Amazon Web Services (AWS) Deployment

How to create a TrueNAS image and deploy it on Amazon Web Services.

  6 minute read

Process Summary

  • Requirements
    • FreeBSD system
    • AWS Account
    • S3 Bucket
    • User with permissions for EC2
      • Download the user key to the local working directory and modify
    • Install bhyve and bsdec2-image-upload
    • Patch bsdec2-image-upload if needed
  • Create TrueNAS image file
    • Download TrueNAS .iso
    • Create blank image file
    • Load virtualization module
    • Create tap and bridge interface
    • Load image and iso into bhyve
    • Install TrueNAS
  • Upload image to EC2
    • Description and region name are required
  • Launch EC2 instance
    • Select name created with image
    • t2.large is the recommended instance type
    • Add HDD/SSD volumes as needed
    • Step 6: add new rule
      • Type: http
    • Launch the instance
  • Wait for AWS to finish status checks
  • Paste Public DNS or Public IP link in browser to access TrueNAS web interface

Using Virtualized TrueNAS with Amazon Web Services (AWS)

These instructions demonstrate how to create a virtualized TrueNAS image on FreeBSD, configure it with Amazon Elastic Compute Cloud (EC2), and access the TrueNAS web interface. There are a few things that must be prepared before building the image. The FreeBSD system needs two applications to create, configure, and upload the virtual machine image: bhyve and bsdec2-image-upload. The most recent version (>=1.3.1) of bsdec2-image-upload is required, otherwise an SSL error will occur when attempting to upload the image. If not available on the ports tree, the utility will need to be downloaded from the GitHub.

NOTE: Currently bsdec2-image-upload will fail on images whose file size is not 10GB. An issue has been created, but in the meantime a patch may be needed to correct this error, which involves editing main.c, replacing:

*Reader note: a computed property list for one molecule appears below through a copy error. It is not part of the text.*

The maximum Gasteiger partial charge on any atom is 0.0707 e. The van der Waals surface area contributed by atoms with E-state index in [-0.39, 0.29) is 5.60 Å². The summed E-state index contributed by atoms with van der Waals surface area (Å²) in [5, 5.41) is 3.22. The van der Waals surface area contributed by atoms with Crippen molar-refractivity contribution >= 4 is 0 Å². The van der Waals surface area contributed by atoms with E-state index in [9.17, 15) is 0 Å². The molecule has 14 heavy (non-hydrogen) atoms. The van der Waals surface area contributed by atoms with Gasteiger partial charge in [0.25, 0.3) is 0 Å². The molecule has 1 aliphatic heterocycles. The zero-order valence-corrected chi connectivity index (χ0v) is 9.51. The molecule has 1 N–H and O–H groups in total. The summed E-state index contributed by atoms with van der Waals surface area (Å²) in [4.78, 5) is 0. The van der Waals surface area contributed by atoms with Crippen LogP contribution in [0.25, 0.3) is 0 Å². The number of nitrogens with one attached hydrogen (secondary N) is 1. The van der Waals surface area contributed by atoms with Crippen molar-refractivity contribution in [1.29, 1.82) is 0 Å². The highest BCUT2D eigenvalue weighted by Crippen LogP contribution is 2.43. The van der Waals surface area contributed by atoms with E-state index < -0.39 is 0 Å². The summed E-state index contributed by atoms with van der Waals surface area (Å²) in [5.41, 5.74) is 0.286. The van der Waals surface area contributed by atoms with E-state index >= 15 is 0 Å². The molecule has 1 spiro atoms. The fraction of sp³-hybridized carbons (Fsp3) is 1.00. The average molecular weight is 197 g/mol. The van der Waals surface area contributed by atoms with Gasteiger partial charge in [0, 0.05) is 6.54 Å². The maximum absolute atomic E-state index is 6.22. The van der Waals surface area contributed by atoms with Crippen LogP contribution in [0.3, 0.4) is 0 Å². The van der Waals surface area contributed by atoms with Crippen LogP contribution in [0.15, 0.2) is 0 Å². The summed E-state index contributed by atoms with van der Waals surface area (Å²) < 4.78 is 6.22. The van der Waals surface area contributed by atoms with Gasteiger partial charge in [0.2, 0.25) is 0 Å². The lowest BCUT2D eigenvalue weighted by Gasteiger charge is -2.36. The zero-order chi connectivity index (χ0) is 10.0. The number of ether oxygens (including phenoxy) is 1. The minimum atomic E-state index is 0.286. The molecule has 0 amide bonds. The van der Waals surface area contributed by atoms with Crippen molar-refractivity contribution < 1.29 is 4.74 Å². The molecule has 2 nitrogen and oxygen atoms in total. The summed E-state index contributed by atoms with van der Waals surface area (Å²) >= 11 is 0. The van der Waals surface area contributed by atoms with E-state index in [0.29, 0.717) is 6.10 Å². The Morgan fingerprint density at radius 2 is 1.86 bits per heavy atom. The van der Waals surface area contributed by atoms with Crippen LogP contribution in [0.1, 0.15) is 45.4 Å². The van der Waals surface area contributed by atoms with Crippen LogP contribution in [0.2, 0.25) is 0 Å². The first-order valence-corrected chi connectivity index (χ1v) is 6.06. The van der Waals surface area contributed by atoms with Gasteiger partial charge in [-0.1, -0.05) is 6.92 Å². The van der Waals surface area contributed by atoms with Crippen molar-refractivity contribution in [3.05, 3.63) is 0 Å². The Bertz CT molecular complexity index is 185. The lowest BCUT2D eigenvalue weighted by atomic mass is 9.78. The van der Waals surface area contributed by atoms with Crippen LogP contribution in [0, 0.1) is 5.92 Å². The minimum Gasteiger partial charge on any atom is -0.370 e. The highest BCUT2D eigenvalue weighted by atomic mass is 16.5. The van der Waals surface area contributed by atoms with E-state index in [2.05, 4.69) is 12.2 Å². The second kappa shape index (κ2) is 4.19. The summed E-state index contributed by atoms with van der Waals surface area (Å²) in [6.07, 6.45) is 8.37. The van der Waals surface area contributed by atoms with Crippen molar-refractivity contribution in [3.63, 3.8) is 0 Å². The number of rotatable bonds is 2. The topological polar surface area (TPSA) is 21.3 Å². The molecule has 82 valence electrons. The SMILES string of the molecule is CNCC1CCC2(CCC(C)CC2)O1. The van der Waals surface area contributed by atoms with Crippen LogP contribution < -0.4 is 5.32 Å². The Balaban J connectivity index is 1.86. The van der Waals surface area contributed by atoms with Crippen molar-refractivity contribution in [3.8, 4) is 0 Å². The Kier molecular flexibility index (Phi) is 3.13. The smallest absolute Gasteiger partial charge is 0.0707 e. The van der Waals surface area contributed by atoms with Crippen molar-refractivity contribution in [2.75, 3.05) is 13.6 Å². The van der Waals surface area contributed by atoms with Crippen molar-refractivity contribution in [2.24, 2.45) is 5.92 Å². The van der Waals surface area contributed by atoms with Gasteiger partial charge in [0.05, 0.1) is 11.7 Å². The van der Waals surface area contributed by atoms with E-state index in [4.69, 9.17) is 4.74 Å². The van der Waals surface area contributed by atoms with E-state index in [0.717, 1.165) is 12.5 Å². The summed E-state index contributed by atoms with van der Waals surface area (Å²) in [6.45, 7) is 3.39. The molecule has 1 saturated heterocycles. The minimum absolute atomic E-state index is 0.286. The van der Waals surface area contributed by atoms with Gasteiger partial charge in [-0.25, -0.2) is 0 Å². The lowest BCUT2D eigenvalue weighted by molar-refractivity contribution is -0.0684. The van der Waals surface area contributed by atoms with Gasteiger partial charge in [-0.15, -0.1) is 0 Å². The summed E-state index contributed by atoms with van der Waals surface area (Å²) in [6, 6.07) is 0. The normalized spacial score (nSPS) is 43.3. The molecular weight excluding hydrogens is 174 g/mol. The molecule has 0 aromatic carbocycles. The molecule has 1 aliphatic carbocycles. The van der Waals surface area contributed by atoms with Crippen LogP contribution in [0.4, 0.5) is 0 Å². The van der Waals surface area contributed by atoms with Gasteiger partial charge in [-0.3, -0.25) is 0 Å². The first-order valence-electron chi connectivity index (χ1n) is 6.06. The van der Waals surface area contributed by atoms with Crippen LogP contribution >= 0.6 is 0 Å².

"BlockDeviceMapping.1.Ebs.VolumeSize=10&"

with

"BlockDeviceMapping.1.Ebs.VolumeSize=16&"

Following the size required for TrueNAS. To build, ensure either libressl-devel or openssl-devel, as well as ca_root_nss, are installed and run “make install”. Additionally the utility only builds on FreeBSD, but another patch is underway to build on Linux.

Create an AWS account with an S3 bucket. Record the region associated with the S3 bucket. It is also recommened the bucket have a lifetime policy which deletes data after 1 day, as bsdec2-image-upload will not delete files from S3 and the files are no longer needed after the AMI is registered. A user with permissions to EC2 and S3 will also be required with the following permissions:

s3:PutObject
s3:GetObject
ec2:RegisterImage
ec2:DescribeImages
s3:DeleteObject
ec2:ImportVolume
ec2:DescribeConverstionTasks
ec2:CreateSnapshot
ec2:DescribeSnapshots
ec2:DeleteVolume
ec2:DescribeRegions
ec2:CopyImage
ec2:ModifyImageAttribute

Alternativly you can just give full access to S3 and EC2.

After creating the IAM user, download an Access Key to the working directory on the FreeBSD system. The file should look like this:

Access key ID,Secret access key
{ACCESS_KEY},{SECRET}

Open a new file called KEY.pem and copy the information contained in the csv file as such:

ACCESS_KEY_ID={ACCESS_KEY}
ACCESS_KEY_SECRET={SECRET}

Create TrueNAS Image

When all the prerequisites are ready, download a TrueNAS .iso file. Any version from FreeNAS/TrueNAS 11.2 and later will work. Open a shell and go to your local working directory. Create an empty raw image file with truncate -s 16G {TRUENAS}.img. Replace {TRUENAS} with your name for the new image file. We’ll use this empty image as the installation target for the TrueNAS .iso.

Next, load the virtualization module and create a tap and bridge interface:

kldload -n vmm
ifconfig tap0 create
sysctl net.link.tap.up_on_open=1
ifconfig bridge0 create
ifconfig bridge0 addm re0 addm tap0
ifconfig bridge0 up